By Gopal Thapa (KATHMANDU, October 6)- Once again, Nepal-India relations are going through uneasy times, for no apparent and credible reasons. Once again, Nepal is smarting under the unjustified obstructions of the movements of Nepal-bound goods and Petroleum products on several Nepal-India border points, apparently under inststructions from Indian establishment. When rest of the world welcomed the promulgation of the Constitution, in Nepal, the magnanimous Modi’s India failed to rise the occasion and show its magnanimity. India, the largest democracy of the world and one of the closest of Nepal’s neighbors chose to show cold shoulder on the constitution, which came into fruition largely through its constant prodding and encouragement. Nepal is still trying to come to terms with such an unexpected and sweeping negative response! How did such a colossal misunderstanding occur, when leaders of both countries were seemingly in constant touch to remain abreast of the ongoing constitution drafting and promulgation processes?
There may be many more underlying causes for these unfortunate developments than what appear on the surface. First, India’s request to postpone the voting process on the Constitution for a few days was refused. Even within and among influential political party members in Nepal, and also in the Nepali media, there was suggestion for postponement of the voting process for a few days. Then again, as a last ditch effort, Indian Foreign Secretary visited Kathmandu with a special request for a deferral on the promulgation date for a few days. Ultimately, when things didn’t go India’s way, India unnecessarily felt miffed and humiliated. Secondly, both sides failed to place discreet diplomacy on the frontline from the beginning. Nepal, too, failed to sufficiently mobilize its diplomatic presence in New Delhi to sensitize and inform Indian establishment well in time about the many good elements in the new Constitution. Within the country, the misleading information against the Government and the Constitution which the disgruntled groups spread in the Terai -Madhesh were not countered by the Government in time. Neither did our leaders, CA members and ministers care to visit the trouble-torn places to reach out to the people, after the people and the security personnel were killed. Such a callous approach further embittered the Terai-Madhesh people. Meanwhile, violence began to escalate across Terai – Madhesh, and so also did India’s fear of it spilling across the border. As a result, the movement of goods and petroleum products from the Indian borders to Nepal were stopped and continue to-date, by Indian authorities, citing security reasons. However, the hardened attitude of the Indian establishment to end the deadlock, leads one to suspect that the misunderstandings are much deeper and the issues involved graver than what have been surmised.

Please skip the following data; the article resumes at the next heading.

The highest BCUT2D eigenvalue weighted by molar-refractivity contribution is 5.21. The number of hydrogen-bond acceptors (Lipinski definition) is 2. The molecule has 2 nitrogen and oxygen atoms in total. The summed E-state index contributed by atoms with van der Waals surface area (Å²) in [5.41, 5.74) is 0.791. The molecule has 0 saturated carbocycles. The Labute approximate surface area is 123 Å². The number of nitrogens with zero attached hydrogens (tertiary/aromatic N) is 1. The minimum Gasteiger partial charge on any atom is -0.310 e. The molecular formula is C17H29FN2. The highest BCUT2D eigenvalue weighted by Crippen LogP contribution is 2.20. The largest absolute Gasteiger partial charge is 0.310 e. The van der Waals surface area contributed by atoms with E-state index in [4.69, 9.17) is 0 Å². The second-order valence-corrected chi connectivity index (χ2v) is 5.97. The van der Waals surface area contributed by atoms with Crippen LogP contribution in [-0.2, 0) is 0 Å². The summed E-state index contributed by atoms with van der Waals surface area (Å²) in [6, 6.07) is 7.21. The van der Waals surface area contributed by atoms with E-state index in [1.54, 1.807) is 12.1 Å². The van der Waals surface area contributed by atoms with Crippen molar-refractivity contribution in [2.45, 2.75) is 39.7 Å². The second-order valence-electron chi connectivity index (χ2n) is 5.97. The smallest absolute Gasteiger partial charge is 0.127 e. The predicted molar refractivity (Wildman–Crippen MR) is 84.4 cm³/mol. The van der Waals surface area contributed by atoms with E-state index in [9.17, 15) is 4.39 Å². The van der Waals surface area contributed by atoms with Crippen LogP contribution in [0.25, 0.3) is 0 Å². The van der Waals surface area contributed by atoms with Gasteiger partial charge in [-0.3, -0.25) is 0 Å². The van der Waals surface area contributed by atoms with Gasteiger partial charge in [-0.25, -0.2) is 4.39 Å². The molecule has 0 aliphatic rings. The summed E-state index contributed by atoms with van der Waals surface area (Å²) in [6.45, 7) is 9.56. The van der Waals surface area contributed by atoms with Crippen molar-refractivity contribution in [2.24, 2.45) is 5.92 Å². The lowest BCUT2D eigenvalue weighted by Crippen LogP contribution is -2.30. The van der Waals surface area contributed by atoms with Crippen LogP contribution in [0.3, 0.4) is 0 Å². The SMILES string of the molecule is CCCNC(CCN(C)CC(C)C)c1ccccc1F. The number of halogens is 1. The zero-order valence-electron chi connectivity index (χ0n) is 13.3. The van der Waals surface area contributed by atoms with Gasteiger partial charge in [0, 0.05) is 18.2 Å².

Many Nepalese intellectuals think Indian diplomacy in Nepal is marked by elements of contradictions and confusions. Indian political leaders, bureaucrats and diplomats have been consistently found showing Nepal their twin faces, the public and the private one. In the public, they are smart to apply all the available sweet qualifiers that can best describe Nepal-India relations. Their conduct in private, however, has always failed to conform to what they say in the public. There are several examples, which may sound bland to cite them again. I would, therefore, refrain from being repetitive. One of the two constant actors believed to have held up Nepal-India relations graduating from the more than six decades of mistrust and apprehension has been such biased political leaders and the Indian bureaucracy, or Indian Establishment. The Indian establishment, in particular, continues to operate under the colonial mindset and hangover as far as their dealings with Nepal are concerned. The aspirations and expectations of the Nepalese people have never found true resonance, let alone favor. Large-heartedness, tolerance and understanding are nowhere to be seen on the part of India, commensurate with its size. No wonder, late Jawaharlal Nehru, in his autobiography advises India to rise above its “Baniyagiri” mentality to be able to exercise its influence internationally!
Bureaucrats comprised of the Indian establishment and their attitudes have always been one of intolerance, arrogance and overbearing toward any of its South Asian neighbors that wish to dare to exhibit independent thinking. Skilled in diplomatic sophistry, these officials in the case of Nepal, when confronted, often have instant and one common response: A peaceful, prosperous and stable Nepal is always in India’s interest. What polity and form of government is good for Nepal, it is up to the people of Nepal to decide upon. But when seen in application, these promises end up becoming a mere lip service. Unfortunately, methods of workings of political of parties that come to power are slowly influenced by the advices of the wily bureaucrats. Clearly, in all these years, India’s arrogant and overbearing attitude in the conduct of its neighborhood policy has witnessed very little changes in all these years, regardless of change in government. The unilateral, unjustified and undeclared imposition of economic blockades upon Nepal in the past and the current undeclared blockade stand testimony to this overbearing conduct. Gestures of Prime Minister Modi, in the beginning gave, in vain, the impression that he wanted to make a departure. The sudden stoppage of the movement of goods and Petroleum products from the Indian borders, which is ongoing now, has amply proven the point. This step is seen by many nothing but the continuity of the punitive actions Indian establishment has always taken resort to as a punishment for Nepal, when things didn’t go their way. Nepal has been made to suffer this time round, for promulgating the constitution, apparently against India’s interest and instructions. Soon after the devastation of earthquakes, the poor Nepalese people have been made to suffer yet other inexplicable hardships, thanks to the magnanimity of PM Modi and the Indian establishment under him. Nothing can be more ironical than “an old democracy inflicting these hardships upon a new and fledgling democracy” trying to follow on the political system the former one has taken!